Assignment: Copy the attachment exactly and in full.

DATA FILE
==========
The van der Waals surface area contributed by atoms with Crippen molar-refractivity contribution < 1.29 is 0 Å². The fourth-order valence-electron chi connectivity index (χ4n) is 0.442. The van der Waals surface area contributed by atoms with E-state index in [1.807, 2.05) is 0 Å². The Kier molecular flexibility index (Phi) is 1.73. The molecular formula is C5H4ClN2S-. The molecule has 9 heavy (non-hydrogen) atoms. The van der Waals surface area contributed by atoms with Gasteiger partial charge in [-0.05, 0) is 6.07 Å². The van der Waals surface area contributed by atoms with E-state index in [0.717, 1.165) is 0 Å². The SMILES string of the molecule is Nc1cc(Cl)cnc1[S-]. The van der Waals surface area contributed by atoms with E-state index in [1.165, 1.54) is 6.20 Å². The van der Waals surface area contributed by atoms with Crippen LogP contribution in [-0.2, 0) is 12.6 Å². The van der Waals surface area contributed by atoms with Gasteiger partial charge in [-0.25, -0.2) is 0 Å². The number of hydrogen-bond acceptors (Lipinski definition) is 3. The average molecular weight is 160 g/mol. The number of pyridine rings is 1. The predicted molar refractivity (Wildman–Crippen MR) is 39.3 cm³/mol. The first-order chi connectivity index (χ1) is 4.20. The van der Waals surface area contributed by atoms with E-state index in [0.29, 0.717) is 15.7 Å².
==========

The van der Waals surface area contributed by atoms with Crippen molar-refractivity contribution < 1.29 is 0 Å². The fourth-order valence-electron chi connectivity index (χ4n) is 0.442. The van der Waals surface area contributed by atoms with E-state index in [1.807, 2.05) is 0 Å². The Kier molecular flexibility index (Phi) is 1.73. The molecular formula is C5H4ClN2S-. The molecule has 9 heavy (non-hydrogen) atoms. The van der Waals surface area contributed by atoms with Gasteiger partial charge in [-0.05, 0) is 6.07 Å². The van der Waals surface area contributed by atoms with E-state index in [0.717, 1.165) is 0 Å². The SMILES string of the molecule is Nc1cc(Cl)cnc1[S-]. The van der Waals surface area contributed by atoms with E-state index in [1.165, 1.54) is 6.20 Å². The van der Waals surface area contributed by atoms with Crippen LogP contribution in [-0.2, 0) is 12.6 Å². The van der Waals surface area contributed by atoms with Gasteiger partial charge in [-0.25, -0.2) is 0 Å². The number of hydrogen-bond acceptors (Lipinski definition) is 3. The average molecular weight is 160 g/mol. The number of pyridine rings is 1. The predicted molar refractivity (Wildman–Crippen MR) is 39.3 cm³/mol. The first-order chi connectivity index (χ1) is 4.20. The van der Waals surface area contributed by atoms with E-state index in [0.29, 0.717) is 15.7 Å².